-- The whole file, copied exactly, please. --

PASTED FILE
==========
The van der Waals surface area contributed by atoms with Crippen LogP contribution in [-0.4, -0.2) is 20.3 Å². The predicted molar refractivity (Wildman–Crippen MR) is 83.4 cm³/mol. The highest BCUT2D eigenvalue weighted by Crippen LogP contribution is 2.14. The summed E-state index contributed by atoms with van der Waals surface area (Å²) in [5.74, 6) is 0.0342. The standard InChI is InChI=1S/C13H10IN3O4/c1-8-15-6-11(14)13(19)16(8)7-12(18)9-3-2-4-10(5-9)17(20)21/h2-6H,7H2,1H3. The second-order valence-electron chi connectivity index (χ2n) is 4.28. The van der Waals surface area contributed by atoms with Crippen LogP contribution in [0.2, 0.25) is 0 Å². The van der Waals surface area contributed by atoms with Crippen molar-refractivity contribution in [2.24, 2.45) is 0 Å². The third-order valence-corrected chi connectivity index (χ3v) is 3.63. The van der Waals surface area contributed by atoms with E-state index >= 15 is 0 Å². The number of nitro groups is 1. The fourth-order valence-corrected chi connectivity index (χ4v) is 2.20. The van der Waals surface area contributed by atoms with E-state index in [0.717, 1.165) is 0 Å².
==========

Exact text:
The van der Waals surface area contributed by atoms with Crippen LogP contribution in [-0.4, -0.2) is 20.3 Å². The predicted molar refractivity (Wildman–Crippen MR) is 83.4 cm³/mol. The highest BCUT2D eigenvalue weighted by Crippen LogP contribution is 2.14. The summed E-state index contributed by atoms with van der Waals surface area (Å²) in [5.74, 6) is 0.0342. The standard InChI is InChI=1S/C13H10IN3O4/c1-8-15-6-11(14)13(19)16(8)7-12(18)9-3-2-4-10(5-9)17(20)21/h2-6H,7H2,1H3. The second-order valence-electron chi connectivity index (χ2n) is 4.28. The van der Waals surface area contributed by atoms with Crippen LogP contribution in [0.2, 0.25) is 0 Å². The van der Waals surface area contributed by atoms with Crippen molar-refractivity contribution in [2.24, 2.45) is 0 Å². The third-order valence-corrected chi connectivity index (χ3v) is 3.63. The van der Waals surface area contributed by atoms with E-state index >= 15 is 0 Å². The number of nitro groups is 1. The fourth-order valence-corrected chi connectivity index (χ4v) is 2.20. The van der Waals surface area contributed by atoms with E-state index in [0.717, 1.165) is 0 Å².